I started on this journey for a few reasons.  One was to honor my wife’s grandfather who is battling colon cancer.  The other was to run the Boston Marathon for the first time.  Both are still my goals.  However, I have found another.  I want to honor your friend, mom, dad, brother, sister, grandparent, aunt, uncle (etc) who survived, is battling, or fell victim to cancer.

Here’s what I am going to do.  I will write the name of your loved one on my race singlet and run the Boston Marathon with that person’s name for all to see.  After the race, I’ll find a way to get you a picture of the name on the singlet as a memento.  All you need to do is provide a donation through my fundraising page.  I was going to offer to do that for a specific amount of money, but honestly, $25 to someone is $100 to another.  So, I’ll just ask you to give what you feel is appropriate.  Once I am notified of your donation, I’ll reach out and ask who you would like to honor.

Your donation goes directly to cancer research and is completely tax-deductible.  You will get a receipt in your email shortly after you donate.  If you donate before the end of the year, you can even take it off this year’s taxes even though the race isn’t until next year.  Thank you all for your support.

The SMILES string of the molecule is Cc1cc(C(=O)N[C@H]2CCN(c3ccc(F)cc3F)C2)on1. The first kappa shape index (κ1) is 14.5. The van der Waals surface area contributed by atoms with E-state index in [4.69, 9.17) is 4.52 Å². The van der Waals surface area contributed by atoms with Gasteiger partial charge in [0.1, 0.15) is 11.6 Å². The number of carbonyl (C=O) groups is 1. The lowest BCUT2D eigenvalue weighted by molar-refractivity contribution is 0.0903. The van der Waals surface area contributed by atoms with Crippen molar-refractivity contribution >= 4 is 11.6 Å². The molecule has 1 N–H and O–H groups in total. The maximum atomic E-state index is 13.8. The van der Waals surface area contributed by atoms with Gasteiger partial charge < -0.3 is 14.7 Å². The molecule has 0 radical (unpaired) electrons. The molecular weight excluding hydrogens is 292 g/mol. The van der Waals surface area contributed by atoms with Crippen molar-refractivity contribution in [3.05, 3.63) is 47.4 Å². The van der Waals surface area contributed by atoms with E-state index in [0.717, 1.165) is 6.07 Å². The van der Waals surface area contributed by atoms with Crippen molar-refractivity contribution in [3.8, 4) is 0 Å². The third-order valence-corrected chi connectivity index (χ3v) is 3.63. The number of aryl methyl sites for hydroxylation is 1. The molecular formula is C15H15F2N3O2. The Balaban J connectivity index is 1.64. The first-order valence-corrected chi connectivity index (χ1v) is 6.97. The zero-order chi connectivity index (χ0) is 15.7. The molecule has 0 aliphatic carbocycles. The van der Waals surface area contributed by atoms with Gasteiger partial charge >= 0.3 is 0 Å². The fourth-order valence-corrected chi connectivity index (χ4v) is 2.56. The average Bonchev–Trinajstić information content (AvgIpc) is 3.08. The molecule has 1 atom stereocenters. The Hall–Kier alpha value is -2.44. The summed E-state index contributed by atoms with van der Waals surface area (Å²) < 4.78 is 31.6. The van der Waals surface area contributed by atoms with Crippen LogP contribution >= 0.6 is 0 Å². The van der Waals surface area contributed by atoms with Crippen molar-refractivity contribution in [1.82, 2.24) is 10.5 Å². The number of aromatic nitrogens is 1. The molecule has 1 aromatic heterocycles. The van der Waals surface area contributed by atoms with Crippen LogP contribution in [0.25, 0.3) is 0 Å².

Click here to learn more and donate: www.runDFMC.org/2015/mattbeck

Boston Marathon Training Update:

Week 2 of training is behind me.  I attempted to run 15 miles Saturday.  However, it was pouring down rain and in the 30s.  I didn’t feel like being that miserable, so I popped in a movie and ran on the treadmill in my basement.  I’m pretty sure it is calibrated wrong, because I was struggling at an easy pace and only made it 10 miles.  The next day I ran 3 miles much faster with much less effort.  Who knows.  Maybe Saturday was just a bad day.